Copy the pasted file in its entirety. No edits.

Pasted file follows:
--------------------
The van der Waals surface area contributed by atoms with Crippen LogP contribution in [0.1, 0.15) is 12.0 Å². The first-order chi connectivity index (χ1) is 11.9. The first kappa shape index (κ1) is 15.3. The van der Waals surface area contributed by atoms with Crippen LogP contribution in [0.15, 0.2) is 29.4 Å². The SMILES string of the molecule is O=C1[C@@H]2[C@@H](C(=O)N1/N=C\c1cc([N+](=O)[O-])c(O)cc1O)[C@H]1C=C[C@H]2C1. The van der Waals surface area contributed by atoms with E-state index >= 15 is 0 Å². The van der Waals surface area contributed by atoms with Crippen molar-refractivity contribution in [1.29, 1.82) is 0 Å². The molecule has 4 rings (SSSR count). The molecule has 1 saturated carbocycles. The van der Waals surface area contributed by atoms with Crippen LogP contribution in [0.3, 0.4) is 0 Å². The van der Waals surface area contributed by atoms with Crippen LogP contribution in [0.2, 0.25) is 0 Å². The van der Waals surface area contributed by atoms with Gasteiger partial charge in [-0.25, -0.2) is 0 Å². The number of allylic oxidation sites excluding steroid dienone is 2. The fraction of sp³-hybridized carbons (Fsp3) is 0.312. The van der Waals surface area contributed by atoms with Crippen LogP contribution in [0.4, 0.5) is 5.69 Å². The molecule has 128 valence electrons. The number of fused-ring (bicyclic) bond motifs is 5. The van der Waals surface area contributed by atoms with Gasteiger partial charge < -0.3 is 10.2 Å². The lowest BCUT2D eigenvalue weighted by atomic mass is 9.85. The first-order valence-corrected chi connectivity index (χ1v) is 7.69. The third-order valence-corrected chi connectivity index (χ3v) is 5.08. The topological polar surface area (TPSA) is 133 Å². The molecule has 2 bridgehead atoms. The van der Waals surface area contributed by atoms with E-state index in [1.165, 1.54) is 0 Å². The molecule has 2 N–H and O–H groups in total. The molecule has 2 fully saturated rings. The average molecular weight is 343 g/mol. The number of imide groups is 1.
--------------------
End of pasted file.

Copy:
The van der Waals surface area contributed by atoms with Crippen LogP contribution in [0.1, 0.15) is 12.0 Å². The first-order chi connectivity index (χ1) is 11.9. The first kappa shape index (κ1) is 15.3. The van der Waals surface area contributed by atoms with Crippen LogP contribution in [0.15, 0.2) is 29.4 Å². The SMILES string of the molecule is O=C1[C@@H]2[C@@H](C(=O)N1/N=C\c1cc([N+](=O)[O-])c(O)cc1O)[C@H]1C=C[C@H]2C1. The van der Waals surface area contributed by atoms with E-state index >= 15 is 0 Å². The van der Waals surface area contributed by atoms with Crippen molar-refractivity contribution in [1.29, 1.82) is 0 Å². The molecule has 4 rings (SSSR count). The molecule has 1 saturated carbocycles. The van der Waals surface area contributed by atoms with Crippen LogP contribution in [0.3, 0.4) is 0 Å². The van der Waals surface area contributed by atoms with Crippen LogP contribution in [0.2, 0.25) is 0 Å². The van der Waals surface area contributed by atoms with Gasteiger partial charge in [-0.25, -0.2) is 0 Å². The number of allylic oxidation sites excluding steroid dienone is 2. The fraction of sp³-hybridized carbons (Fsp3) is 0.312. The van der Waals surface area contributed by atoms with Crippen LogP contribution in [0.4, 0.5) is 5.69 Å². The molecule has 128 valence electrons. The number of fused-ring (bicyclic) bond motifs is 5. The van der Waals surface area contributed by atoms with Gasteiger partial charge < -0.3 is 10.2 Å². The lowest BCUT2D eigenvalue weighted by atomic mass is 9.85. The first-order valence-corrected chi connectivity index (χ1v) is 7.69. The third-order valence-corrected chi connectivity index (χ3v) is 5.08. The topological polar surface area (TPSA) is 133 Å². The molecule has 2 bridgehead atoms. The van der Waals surface area contributed by atoms with E-state index in [1.165, 1.54) is 0 Å². The molecule has 2 N–H and O–H groups in total. The molecule has 2 fully saturated rings. The average molecular weight is 343 g/mol. The number of imide groups is 1.